December 2016 Newsletter

Did You Update Your SHE?

By: LSPA Loss Prevention Committee

One of the outcomes of the Loss Prevention Committee’s (LPC) review of the FY2015 Notice of Audit Findings was the repeated identification by MassDEP of violations regarding the failure to update Substantial Hazard Evaluations (SHEs) in support of Temporary Solutions and Remedy Operation Status (ROS).  Specifically, MassDEP identified as violations failures to develop updated groundwater, soil vapor, and/or indoor air data (as relevant), and the incorporation of these data into an updated SHE as part of the five year review of Temporary Solutions. For sites operating under ROS, MassDEP identified as a violation the failure to include updated data in the SHE (i.e., greater than five years passed since the most recent sampling was conducted) in order to support the conclusion that a Condition of No Substantial Hazard has been maintained in the ROS Status Report.  The LPC noted that violations of this type were common to NOAFs relating to vapor intrusion and risk characterization issues.

In citing SHE violations, MassDEP commonly referenced 310 CMR 40.0956, Substantial Hazard Evaluations; 310 CMR 40.1004, Performance Standards for Permanent and Temporary Solutions; 310 CMR 40.1050, Temporary Solutions; 310 CMR 40.0893, Remedy Operation Status; and 310 CMR 40.0411, General Provisions for Immediate Response Actions, specifically paragraph 7 that requires continual assessment and evaluation of release and site conditions to assess whether an Immediate Response Action is required.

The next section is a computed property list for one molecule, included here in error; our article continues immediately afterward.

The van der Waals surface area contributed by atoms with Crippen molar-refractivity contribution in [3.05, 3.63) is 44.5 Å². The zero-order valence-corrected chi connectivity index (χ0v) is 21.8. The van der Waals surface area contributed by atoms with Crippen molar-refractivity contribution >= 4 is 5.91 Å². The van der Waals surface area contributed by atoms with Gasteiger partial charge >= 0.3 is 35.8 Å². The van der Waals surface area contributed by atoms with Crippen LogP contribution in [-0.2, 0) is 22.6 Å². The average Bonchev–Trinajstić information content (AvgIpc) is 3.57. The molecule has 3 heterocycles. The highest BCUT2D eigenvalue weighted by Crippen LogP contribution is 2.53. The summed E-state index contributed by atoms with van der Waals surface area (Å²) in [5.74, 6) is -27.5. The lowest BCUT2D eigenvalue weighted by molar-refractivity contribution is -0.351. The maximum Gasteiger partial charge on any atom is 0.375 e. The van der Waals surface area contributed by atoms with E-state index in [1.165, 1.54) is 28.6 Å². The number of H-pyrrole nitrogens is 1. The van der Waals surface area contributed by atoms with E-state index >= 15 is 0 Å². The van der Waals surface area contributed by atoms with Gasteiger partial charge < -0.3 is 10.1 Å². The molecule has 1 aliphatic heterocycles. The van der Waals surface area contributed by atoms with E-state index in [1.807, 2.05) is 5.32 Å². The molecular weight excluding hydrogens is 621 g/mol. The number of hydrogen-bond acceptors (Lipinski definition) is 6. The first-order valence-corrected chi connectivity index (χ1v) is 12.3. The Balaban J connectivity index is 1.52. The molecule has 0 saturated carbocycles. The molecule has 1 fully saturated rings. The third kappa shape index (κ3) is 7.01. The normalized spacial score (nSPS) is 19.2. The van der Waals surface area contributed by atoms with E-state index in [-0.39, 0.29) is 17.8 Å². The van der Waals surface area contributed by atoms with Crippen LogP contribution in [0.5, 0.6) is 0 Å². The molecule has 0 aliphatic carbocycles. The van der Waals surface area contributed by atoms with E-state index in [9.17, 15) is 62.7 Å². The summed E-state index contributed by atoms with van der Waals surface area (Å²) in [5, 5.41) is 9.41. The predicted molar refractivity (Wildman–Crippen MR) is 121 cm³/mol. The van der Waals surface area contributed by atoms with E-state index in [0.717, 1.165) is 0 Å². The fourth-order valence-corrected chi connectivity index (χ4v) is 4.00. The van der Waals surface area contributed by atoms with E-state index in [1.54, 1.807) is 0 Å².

During a May 4, 2016 LPC meeting with MassDEP Audit Chiefs and Enforcement Chiefs (a summary of this meeting is presented in this newsletter article: LSPA’s Loss Prevention Committee Meets with MassDEP Audit and Enforcement Chiefs, MassDEP staff reiterated the importance of collecting new data in advance of the 5-year Periodic Review requirement to confirm that a condition of No Substantial Hazard has been maintained for a Temporary Solution.  This applies to keeping SHE determinations current with updated groundwater, soil vapor, and indoor air data.  It also applies to sites that are under ROS, as the determination of No Substantial Hazard in support of ROS also needs to be updated every five years until a Permanent Solution is submitted (note that the exposure period for a SHE is equal to the time from notification to the time of the SHE plus five years).  In maintaining Temporary Solutions and sites under ROS, LSPs should be alert to instances that could necessitate the re-evaluation of a SHE, such as a change in site use or a revision in toxicity values, as has happened recently for trichloroethene.